Friday, March 20, 2020

Mystifier, Second Quarter 2001

Continuing my issue by issue look back at the Mystifier, the newsletter of the Houdini Historical Center that ran from 1991-2003.

The second quarter 2001 Mystifier is largely made up of an excellent article by HHC curator Kimberly Louagie about "Houdini in 1897." Along with the California Concert Co. she also includes the Houdinis time with Rogers' Orpheum Stars. This is not one of the better documented years in Houdini's life so this article is a treat.

The newsletter continues with the announcement that the HHC website will replace their mailed museum shop catalog (sign of the times). It then covers a recent documentary shoot by the Travel Channel at the center. New members include Bill Martin and Max Maven. Recent Fund Drive Donors are also listed.

Sid Radner begins his "Backstage" column with news that Tom Carrier's Mysteriarch Enterprises has taken over Norman Bigelow's Escape Masters and will relaunch the publication starting October 1, 2001. (Did this ever happen?) Sid then gives a shout out to the new Radisson Paper Valley Hotel in Appleton, and says his sources tell him the Houdini stamp "is closer to becoming a reality." He then alerts readers to a Houdini-related story in the December 2000 issue of Popular Science.

Sid closes by saying he's working with members of New York University's Center for Advanced Technology on a virtual museum devoted to Jewish culture. "One of these days I will get a computer and join the 21st century," says Sid.

Volume 11, Number 2
Second Quarter, 2001
6 pages

Houdini in 1897
Fund Drive Donors
Museum Shop News
Travel Channel Documentary Crew Films at HHC
Backstage with Sid Radner



  1. It looks like Kimberly began hitting her stride with those cover articles. And Radner still holding out about buying a PC and hooking up to the Internet. By 2001 it was already rumbling and I hopped on my virtual surfboard.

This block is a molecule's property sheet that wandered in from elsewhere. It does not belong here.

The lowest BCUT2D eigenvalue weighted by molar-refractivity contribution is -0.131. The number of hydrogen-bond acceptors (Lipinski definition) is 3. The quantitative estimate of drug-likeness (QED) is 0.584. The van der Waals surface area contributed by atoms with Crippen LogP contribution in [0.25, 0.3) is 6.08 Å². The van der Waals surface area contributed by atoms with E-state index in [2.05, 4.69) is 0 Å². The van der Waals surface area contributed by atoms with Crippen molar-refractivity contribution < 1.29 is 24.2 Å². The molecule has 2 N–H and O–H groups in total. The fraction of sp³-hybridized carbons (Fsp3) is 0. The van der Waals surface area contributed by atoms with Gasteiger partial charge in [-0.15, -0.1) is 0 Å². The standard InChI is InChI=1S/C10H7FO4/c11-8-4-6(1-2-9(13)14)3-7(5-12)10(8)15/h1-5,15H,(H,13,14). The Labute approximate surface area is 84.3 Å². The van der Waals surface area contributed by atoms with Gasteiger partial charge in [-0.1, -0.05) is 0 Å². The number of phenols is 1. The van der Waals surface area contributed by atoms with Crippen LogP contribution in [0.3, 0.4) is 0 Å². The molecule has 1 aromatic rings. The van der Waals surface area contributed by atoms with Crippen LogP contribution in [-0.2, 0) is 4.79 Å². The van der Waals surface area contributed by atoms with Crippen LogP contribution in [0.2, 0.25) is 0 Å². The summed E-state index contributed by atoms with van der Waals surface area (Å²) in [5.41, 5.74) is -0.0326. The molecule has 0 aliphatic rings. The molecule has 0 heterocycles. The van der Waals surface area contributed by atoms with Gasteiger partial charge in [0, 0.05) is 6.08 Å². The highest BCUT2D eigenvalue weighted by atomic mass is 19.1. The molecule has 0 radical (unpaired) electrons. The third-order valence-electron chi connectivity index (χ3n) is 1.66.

2. Reading the front page content of Kimberly's article above, the following statement from the Houdinis' Dime Museum days caught my eye: "Houdini and his wife, Bess, performed ten to twenty shows a day, adding new tricks, singing, dancing and puppetry." I knew about the singing and dancing component, but puppetry too?! I wonder what it could have been. A trick puppet of some kind, perhaps (such as a juggling clown) or maybe a puppet appearing within a magic trick (e.g., out of a hat)? Who knows, but how fascinating to imagine what these early shows must have looked like. Certainly some of Houdini's contemporaries would have seen them (starting with Martin Beck). Thanks for the nice post.

    1. Beck didn't show up until 1899, by then the act might have evolved to some degree. Beck saw magic and escapes but the other material might have been dropped by then. Was HH working alone when Beck discovered him? Did Bess stay behind in New York that Spring 1899? After Beck signed HH he retained Metamorphosis so we know Bess was with him at that point.

    2. I've read that Harry and Bess would sometimes do a Punch & Judy show, so I expect it's a reference to that. I'm not sure where this info originally came from, likely Kellock.

    3. Oh yes, I do recall the Punch and Judy mention. Thanks for jogging my memory. Something traditional that could also help engage the kids.